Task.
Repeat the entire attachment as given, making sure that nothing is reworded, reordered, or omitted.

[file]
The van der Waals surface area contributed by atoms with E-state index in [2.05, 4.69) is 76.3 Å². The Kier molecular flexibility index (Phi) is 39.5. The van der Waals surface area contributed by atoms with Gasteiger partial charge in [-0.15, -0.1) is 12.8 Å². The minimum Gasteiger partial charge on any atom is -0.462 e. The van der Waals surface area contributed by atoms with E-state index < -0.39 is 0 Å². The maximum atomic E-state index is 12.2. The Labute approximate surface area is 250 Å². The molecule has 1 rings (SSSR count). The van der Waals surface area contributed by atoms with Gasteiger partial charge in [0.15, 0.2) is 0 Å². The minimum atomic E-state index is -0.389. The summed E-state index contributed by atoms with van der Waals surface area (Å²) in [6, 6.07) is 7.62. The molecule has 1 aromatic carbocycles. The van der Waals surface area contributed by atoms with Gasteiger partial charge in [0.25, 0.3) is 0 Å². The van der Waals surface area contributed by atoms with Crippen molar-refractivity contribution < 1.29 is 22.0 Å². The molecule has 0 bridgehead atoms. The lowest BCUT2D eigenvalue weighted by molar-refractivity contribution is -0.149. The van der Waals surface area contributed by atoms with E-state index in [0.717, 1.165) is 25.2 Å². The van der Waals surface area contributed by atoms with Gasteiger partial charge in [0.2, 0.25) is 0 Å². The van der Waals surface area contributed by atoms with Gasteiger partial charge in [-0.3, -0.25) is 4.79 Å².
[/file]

The van der Waals surface area contributed by atoms with E-state index in [2.05, 4.69) is 76.3 Å². The Kier molecular flexibility index (Phi) is 39.5. The van der Waals surface area contributed by atoms with Gasteiger partial charge in [-0.15, -0.1) is 12.8 Å². The minimum Gasteiger partial charge on any atom is -0.462 e. The van der Waals surface area contributed by atoms with E-state index < -0.39 is 0 Å². The maximum atomic E-state index is 12.2. The Labute approximate surface area is 250 Å². The molecule has 1 rings (SSSR count). The van der Waals surface area contributed by atoms with Gasteiger partial charge in [0.15, 0.2) is 0 Å². The minimum atomic E-state index is -0.389. The summed E-state index contributed by atoms with van der Waals surface area (Å²) in [6, 6.07) is 7.62. The molecule has 1 aromatic carbocycles. The van der Waals surface area contributed by atoms with Gasteiger partial charge in [0.25, 0.3) is 0 Å². The van der Waals surface area contributed by atoms with Crippen molar-refractivity contribution < 1.29 is 22.0 Å². The molecule has 0 bridgehead atoms. The lowest BCUT2D eigenvalue weighted by molar-refractivity contribution is -0.149. The van der Waals surface area contributed by atoms with E-state index in [0.717, 1.165) is 25.2 Å². The van der Waals surface area contributed by atoms with Gasteiger partial charge in [0.2, 0.25) is 0 Å². The van der Waals surface area contributed by atoms with Gasteiger partial charge in [-0.3, -0.25) is 4.79 Å².